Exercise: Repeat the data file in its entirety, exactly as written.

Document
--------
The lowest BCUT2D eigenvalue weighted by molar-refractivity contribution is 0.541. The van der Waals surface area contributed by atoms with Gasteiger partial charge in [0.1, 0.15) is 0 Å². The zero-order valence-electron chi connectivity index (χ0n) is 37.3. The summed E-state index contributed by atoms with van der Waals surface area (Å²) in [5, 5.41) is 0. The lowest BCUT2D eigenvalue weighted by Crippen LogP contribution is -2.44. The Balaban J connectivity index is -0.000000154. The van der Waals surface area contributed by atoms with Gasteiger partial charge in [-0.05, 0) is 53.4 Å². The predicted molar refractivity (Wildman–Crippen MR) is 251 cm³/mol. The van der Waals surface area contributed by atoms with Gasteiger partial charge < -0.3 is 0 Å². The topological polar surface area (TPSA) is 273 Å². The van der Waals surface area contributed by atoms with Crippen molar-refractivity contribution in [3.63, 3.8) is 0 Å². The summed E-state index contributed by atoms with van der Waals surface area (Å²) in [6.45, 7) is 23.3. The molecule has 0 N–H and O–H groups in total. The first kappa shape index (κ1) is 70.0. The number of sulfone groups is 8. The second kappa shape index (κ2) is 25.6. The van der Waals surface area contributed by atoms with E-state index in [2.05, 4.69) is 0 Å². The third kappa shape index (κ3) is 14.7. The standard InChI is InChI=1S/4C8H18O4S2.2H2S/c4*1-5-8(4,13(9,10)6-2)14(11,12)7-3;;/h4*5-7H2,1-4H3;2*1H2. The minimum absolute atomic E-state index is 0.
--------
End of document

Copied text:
The lowest BCUT2D eigenvalue weighted by molar-refractivity contribution is 0.541. The van der Waals surface area contributed by atoms with Gasteiger partial charge in [0.1, 0.15) is 0 Å². The zero-order valence-electron chi connectivity index (χ0n) is 37.3. The summed E-state index contributed by atoms with van der Waals surface area (Å²) in [5, 5.41) is 0. The lowest BCUT2D eigenvalue weighted by Crippen LogP contribution is -2.44. The Balaban J connectivity index is -0.000000154. The van der Waals surface area contributed by atoms with Gasteiger partial charge in [-0.05, 0) is 53.4 Å². The predicted molar refractivity (Wildman–Crippen MR) is 251 cm³/mol. The van der Waals surface area contributed by atoms with Gasteiger partial charge < -0.3 is 0 Å². The topological polar surface area (TPSA) is 273 Å². The van der Waals surface area contributed by atoms with Crippen molar-refractivity contribution in [3.63, 3.8) is 0 Å². The summed E-state index contributed by atoms with van der Waals surface area (Å²) in [6.45, 7) is 23.3. The molecule has 0 N–H and O–H groups in total. The first kappa shape index (κ1) is 70.0. The number of sulfone groups is 8. The second kappa shape index (κ2) is 25.6. The van der Waals surface area contributed by atoms with E-state index in [2.05, 4.69) is 0 Å². The third kappa shape index (κ3) is 14.7. The standard InChI is InChI=1S/4C8H18O4S2.2H2S/c4*1-5-8(4,13(9,10)6-2)14(11,12)7-3;;/h4*5-7H2,1-4H3;2*1H2. The minimum absolute atomic E-state index is 0.